My friend Karen is moving to Las Vegas. She's going to be the new Marketing Team Leader for one of our stores out there. I'm happy for her; it's a move, and it was time for her to make a move. But I will miss her furiously, even though I rarely see her anymore.
When I had just had my leg amputated, my boyfriend was in the midst of a semester at an Ivy League night school and working full time in the city to support us both while I took off time to be sick and waited for payments from the disability insurance for which I used to pay extra under our current benefits plan (all of which came late, and a few hundred dollars of which never did show up). He still does both, attend that night school and work full-time to pay our rent, but back when I was ill and recovering, this meant that he really couldn't always come with me to every doctor's appointment. I couldn't drive myself yet. I'm a bad driver under the best of circumstances, and I really had been debilitatingly unwell for months, plus we couldn't afford to adapt the car for me just yet. However, I couldn't bear the thought of him completely sacrificing the semester, and also he couldn't always get a day off work whenever I needed him for a few hours.
My friends, many of them coworkers, all pitched in to help. One of the people who helped the most was Karen. She or her brother Ronn, whom she roped into the Sara Project because she felt it would be good for him and because she wasn't always available, either, (dratted having to work for a living!) drove me to most of my prosthetist appointments, which were far away in Manchester, New Hampshire. I owe these two, but especially Karen, a debt I can't pay. They not only ferried me about, but kept me company, a vastly useful and wonderful thing when one must wade through extremely personal, complicated, and emotionally taxing medical stuff in between long periods of sitting and waiting for results. Karen has always been adept at making me laugh. Sometimes I cried with fear and frustration, and she comforted me. Much of the time, though, we actually had fun.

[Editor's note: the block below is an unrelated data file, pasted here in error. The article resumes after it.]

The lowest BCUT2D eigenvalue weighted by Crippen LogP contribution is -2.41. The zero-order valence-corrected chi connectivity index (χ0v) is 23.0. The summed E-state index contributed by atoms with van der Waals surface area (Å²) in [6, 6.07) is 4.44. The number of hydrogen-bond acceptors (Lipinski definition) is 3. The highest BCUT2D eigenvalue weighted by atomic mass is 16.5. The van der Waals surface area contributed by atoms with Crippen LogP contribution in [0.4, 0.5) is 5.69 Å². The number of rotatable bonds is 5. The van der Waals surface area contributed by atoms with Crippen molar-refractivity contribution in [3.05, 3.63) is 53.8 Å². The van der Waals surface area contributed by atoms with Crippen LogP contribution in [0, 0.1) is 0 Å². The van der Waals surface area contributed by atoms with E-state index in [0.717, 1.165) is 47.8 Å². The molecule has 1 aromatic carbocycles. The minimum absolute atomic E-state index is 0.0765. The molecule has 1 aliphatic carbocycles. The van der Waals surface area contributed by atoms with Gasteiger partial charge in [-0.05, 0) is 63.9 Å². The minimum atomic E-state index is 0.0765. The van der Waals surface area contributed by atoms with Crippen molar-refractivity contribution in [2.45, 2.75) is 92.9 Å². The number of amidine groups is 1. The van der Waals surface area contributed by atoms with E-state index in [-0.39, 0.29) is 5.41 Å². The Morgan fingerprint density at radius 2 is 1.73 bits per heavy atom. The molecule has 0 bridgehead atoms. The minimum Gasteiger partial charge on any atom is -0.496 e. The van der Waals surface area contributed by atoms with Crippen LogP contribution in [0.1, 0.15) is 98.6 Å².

The first time we went up, as we were searching for A Market in order to obtain some kind of good goop for socket fitting, Karen and I passed a confectioner named Van Otis Chocolates. We made a note of the location and resolved to go visit before we headed back south for the day.
It was December. It had snowed a whole heaping lot earlier in the week, and then the night before it had poured rain. By the time we arrived, the sidewalk in front of Van Otis had not been plowed. There were both veritable icebergs and enormous pond-like puddles, and sheets of slippery ice. A sensible amputee would have said, "Oh, you go ahead without me." or "I don't like the looks of this; let's go home and try this another day."
A sensible amputee's friend would have said, "Why don't I just go in without you?" or "Let's go home and try this another day; I want you to be safe."
Dammit, we wanted chocolate! We BOTH wanted chocolate! We were women on a mission, and we just weren't going to take no for an answer!
HA HA HA!
Karen parked close to the corner. I got out of the car and into my wheelchair, which immediately bogged down in slush on ice. Fine. Whatever. I got up onto my only leg and, with virtually no discussion ("Should I...?" "Yes."), Karen moved the wheelchair three feet to a place where the sidewalk was clear, and then handed me my crutches. Holding onto my waistband and giving me kind of a wedgie, just like a professional physical therapist, she helped me navigate the intervening block of solid-frozen snow-ice a foot tall and eight inches wide, a four-inch deep puddle, and an inch of ice covering everything else, then plopped me back into my wheelchair. And when we got to the store, there were stairs to navigate! I crutched my way up the stairs, and Karen carried my wheelchair up after me.
The themes from Rocky and Chariots of Fire played in our heads as we shopped (and sampled). And you know what? It was totally worth it. The "world-famous" and "award winning" Swiss fudge is something truly amazing. I can't even describe it. I also love the wintergreen patties (in thick dark chocolate), which have just the merest hint of a frosty bite quickly overwhelmed by creamy butteriness. A solid milk chocolate penguin lollipop lost his head and then his torso in about four bites in the car. And my boyfriend gave good marks to the milk chocolate cashew patty (which had caramel inside) which I somehow managed to bring home uneaten, which was good since I had bought it for him.
I learned early, but have had strenuously reinforced through my amputation experience, the certain fact that every life is a collaborative effort. I am extremely grateful for the collaborators who have helped create and maintain my own. Karen is one of the best, and I will miss her presence in this cold climate. Nevertheless, I wish her every good thing in this life, including a brilliant future out west, and would have her know that should she get sick of baccarat and showgirls, of bizarre architecture and the stunning desert landscape under its enormous sky, Van Otis, the crappy weather of New England, and I will all be waiting to welcome her back anytime.
So long, Karen. I could not have gotten this far without you. Happy trails.